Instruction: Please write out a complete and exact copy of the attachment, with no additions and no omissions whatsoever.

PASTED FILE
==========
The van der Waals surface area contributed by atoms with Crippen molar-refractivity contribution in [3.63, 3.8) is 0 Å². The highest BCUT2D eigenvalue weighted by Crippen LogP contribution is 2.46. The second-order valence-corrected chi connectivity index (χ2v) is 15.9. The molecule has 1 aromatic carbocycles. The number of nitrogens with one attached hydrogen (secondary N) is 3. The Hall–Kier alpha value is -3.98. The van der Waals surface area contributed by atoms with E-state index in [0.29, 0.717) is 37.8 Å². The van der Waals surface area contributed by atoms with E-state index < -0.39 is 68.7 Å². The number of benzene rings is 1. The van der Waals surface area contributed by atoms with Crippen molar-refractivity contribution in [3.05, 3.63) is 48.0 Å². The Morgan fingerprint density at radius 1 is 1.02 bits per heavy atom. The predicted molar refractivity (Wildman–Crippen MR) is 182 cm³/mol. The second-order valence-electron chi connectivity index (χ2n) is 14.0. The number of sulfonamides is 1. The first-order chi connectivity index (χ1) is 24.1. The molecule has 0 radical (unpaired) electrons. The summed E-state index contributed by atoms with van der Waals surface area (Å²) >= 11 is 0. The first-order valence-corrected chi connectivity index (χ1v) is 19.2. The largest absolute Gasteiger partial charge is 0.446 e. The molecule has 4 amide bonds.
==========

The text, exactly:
The van der Waals surface area contributed by atoms with Crippen molar-refractivity contribution in [3.63, 3.8) is 0 Å². The highest BCUT2D eigenvalue weighted by Crippen LogP contribution is 2.46. The second-order valence-corrected chi connectivity index (χ2v) is 15.9. The molecule has 1 aromatic carbocycles. The number of nitrogens with one attached hydrogen (secondary N) is 3. The Hall–Kier alpha value is -3.98. The van der Waals surface area contributed by atoms with E-state index in [0.29, 0.717) is 37.8 Å². The van der Waals surface area contributed by atoms with E-state index < -0.39 is 68.7 Å². The number of benzene rings is 1. The van der Waals surface area contributed by atoms with Crippen molar-refractivity contribution in [3.05, 3.63) is 48.0 Å². The Morgan fingerprint density at radius 1 is 1.02 bits per heavy atom. The predicted molar refractivity (Wildman–Crippen MR) is 182 cm³/mol. The second-order valence-electron chi connectivity index (χ2n) is 14.0. The number of sulfonamides is 1. The first-order chi connectivity index (χ1) is 24.1. The molecule has 0 radical (unpaired) electrons. The summed E-state index contributed by atoms with van der Waals surface area (Å²) >= 11 is 0. The first-order valence-corrected chi connectivity index (χ1v) is 19.2. The largest absolute Gasteiger partial charge is 0.446 e. The molecule has 4 amide bonds.